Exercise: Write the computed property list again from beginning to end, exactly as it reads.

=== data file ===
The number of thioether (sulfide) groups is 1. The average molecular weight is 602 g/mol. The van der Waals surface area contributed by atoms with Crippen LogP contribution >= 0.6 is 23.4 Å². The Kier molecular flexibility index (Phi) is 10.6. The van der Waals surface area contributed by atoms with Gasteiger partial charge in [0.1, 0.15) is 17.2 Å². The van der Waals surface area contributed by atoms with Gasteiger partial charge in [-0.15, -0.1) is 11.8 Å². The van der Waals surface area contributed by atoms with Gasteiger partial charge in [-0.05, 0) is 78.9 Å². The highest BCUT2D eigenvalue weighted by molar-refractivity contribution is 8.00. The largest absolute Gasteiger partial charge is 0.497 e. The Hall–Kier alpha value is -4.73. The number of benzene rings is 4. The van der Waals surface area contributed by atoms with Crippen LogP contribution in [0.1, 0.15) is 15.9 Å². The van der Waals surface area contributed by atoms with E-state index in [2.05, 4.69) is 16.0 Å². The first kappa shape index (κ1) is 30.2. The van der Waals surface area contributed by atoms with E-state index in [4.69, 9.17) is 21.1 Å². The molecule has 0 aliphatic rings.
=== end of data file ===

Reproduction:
The number of thioether (sulfide) groups is 1. The average molecular weight is 602 g/mol. The van der Waals surface area contributed by atoms with Crippen LogP contribution >= 0.6 is 23.4 Å². The Kier molecular flexibility index (Phi) is 10.6. The van der Waals surface area contributed by atoms with Gasteiger partial charge in [0.1, 0.15) is 17.2 Å². The van der Waals surface area contributed by atoms with Gasteiger partial charge in [-0.15, -0.1) is 11.8 Å². The van der Waals surface area contributed by atoms with Gasteiger partial charge in [-0.05, 0) is 78.9 Å². The highest BCUT2D eigenvalue weighted by molar-refractivity contribution is 8.00. The largest absolute Gasteiger partial charge is 0.497 e. The Hall–Kier alpha value is -4.73. The number of benzene rings is 4. The van der Waals surface area contributed by atoms with Crippen LogP contribution in [0.1, 0.15) is 15.9 Å². The van der Waals surface area contributed by atoms with E-state index in [2.05, 4.69) is 16.0 Å². The first kappa shape index (κ1) is 30.2. The van der Waals surface area contributed by atoms with E-state index in [4.69, 9.17) is 21.1 Å². The molecule has 0 aliphatic rings.